Folks ask about my religious orientation and church affiliation. I avoid locking myself into any neatly labelled religious box. For me, a better course is to seek the truth in God's Word without attempting to mold it into some denominational scheme. That way, I remain more open to that "still small voice" as I try to live a Christian life. There is a very real danger, I fear, that claiming membership in a particular theological camp could lead me to reject illumination or guidance which does not conform to the rules of my chosen religious scheme.

I suppose I am one of those fundamentalists who cause so much trouble for orthodox religion. For me, the Bible is a complete guide for living. It tells me what I must do, as well as what I must avoid. Scripture furnishes examples to emulate or eschew. There is comfort when I hurt, admonishment when I am lax, direction when I am lost and encouragement when I am down. To tap this bottomless well of inspiration and guidance, I need only open my heart and mind to the words God caused to be written.

A few closing thoughts

Study God's Word

Every believer should undertake a study of Scripture, to better understand how to live for Christ. We should not permit study and dissection of the Word to become the most important project in our lives. We must not become like those folks Paul denounces in 2 Timothy 3:7, who are "always learning and never able to come to the knowledge of the truth."

It is necessary we gain a clear understanding of Scripture. Our Lord admonishes us, in 2 Timothy 2:15, to become journeymen in the application of the written Word. However, I do not believe He desires we convert the living Word into a sterile accumulation of theories and ordinances to be mechanically applied in our lives. In Matthew Chapter 23, the student may read Jesus' scathing denounciation of religiousity. Jehovah's impatience with empty ritual is clearly expressed in the first chapter of Isaiah. Paul addresses the subject in Colossians 2:20-24.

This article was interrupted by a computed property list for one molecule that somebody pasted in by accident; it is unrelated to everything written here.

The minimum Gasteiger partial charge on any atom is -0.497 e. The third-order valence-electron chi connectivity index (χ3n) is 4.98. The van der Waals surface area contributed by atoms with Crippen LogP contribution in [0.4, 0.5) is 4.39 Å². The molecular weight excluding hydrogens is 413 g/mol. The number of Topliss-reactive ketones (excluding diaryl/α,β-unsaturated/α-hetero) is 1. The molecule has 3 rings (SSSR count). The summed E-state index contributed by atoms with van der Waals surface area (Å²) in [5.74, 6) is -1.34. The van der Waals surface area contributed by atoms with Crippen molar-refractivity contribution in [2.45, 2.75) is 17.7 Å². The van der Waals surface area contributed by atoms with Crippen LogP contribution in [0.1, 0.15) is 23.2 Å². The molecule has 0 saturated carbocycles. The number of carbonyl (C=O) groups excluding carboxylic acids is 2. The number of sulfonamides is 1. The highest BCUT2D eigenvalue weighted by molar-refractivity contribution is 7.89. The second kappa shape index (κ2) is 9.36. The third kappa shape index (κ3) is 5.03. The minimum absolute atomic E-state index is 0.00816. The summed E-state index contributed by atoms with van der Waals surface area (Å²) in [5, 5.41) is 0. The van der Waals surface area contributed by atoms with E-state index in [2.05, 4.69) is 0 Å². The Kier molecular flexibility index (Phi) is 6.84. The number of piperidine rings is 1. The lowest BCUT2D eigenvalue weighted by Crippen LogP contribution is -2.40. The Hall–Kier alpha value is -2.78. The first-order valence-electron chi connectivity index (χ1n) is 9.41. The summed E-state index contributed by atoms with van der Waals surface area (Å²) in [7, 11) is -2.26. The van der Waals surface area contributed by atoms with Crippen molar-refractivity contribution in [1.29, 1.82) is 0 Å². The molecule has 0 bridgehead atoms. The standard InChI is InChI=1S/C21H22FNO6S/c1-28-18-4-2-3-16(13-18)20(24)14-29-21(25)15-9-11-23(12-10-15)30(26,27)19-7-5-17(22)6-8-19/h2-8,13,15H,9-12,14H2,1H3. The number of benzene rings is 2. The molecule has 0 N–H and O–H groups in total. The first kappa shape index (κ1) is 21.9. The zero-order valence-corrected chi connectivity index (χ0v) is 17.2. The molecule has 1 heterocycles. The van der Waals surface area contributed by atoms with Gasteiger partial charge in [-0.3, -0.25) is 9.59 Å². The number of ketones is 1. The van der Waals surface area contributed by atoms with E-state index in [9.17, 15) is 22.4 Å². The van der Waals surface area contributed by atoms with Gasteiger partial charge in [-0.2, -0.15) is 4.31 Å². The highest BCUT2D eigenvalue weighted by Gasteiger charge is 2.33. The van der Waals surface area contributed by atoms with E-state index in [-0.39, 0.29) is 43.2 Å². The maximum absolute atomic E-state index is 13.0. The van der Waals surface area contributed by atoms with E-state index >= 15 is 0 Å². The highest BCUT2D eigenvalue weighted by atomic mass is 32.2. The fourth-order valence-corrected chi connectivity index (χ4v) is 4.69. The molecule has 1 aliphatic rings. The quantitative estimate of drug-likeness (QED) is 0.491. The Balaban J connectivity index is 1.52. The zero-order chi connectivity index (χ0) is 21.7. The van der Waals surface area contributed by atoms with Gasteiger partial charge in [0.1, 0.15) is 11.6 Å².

Draw near to Christ

I believe we must approach Christ as He explained to us. Rather than load our minds with the technology and tools of the theologian, I believe we are to receive the Kingdom of God as a child [Mark 10:15] - with open minds and hearts. We will learn of God through His revealed Word and the guidance of the Holy Spirit. Leave the labels and technical terminology at the door of your prayer closet and follow the example of Paul:

And I, brethren, when I came to you, came not with excellency of speech or of wisdom, declaring unto you the testimony of God. For I determined not to know any thing among you, save Jesus Christ, and him crucified.--I Corinthians 2:1-2

Forget about labels and end-times club affiliations. Just serve the Lord to the best of your ability. Let your life be a lighthouse in a world struggling in darkness. Trust me. If one person reaches out to Christ because of your example, that single event will give more meaning to your life than any label you could possibly place upon your personal belief system.

In determining the direction of your walk with our Lord, take counsel from your brethren, but be guided always by Almighty God.

Who am I?

A follower of Christ. Nothing more and nothing less. A forgiven sinner who continues to miss the mark. But I know one day, I will gaze upon the face of my Lord.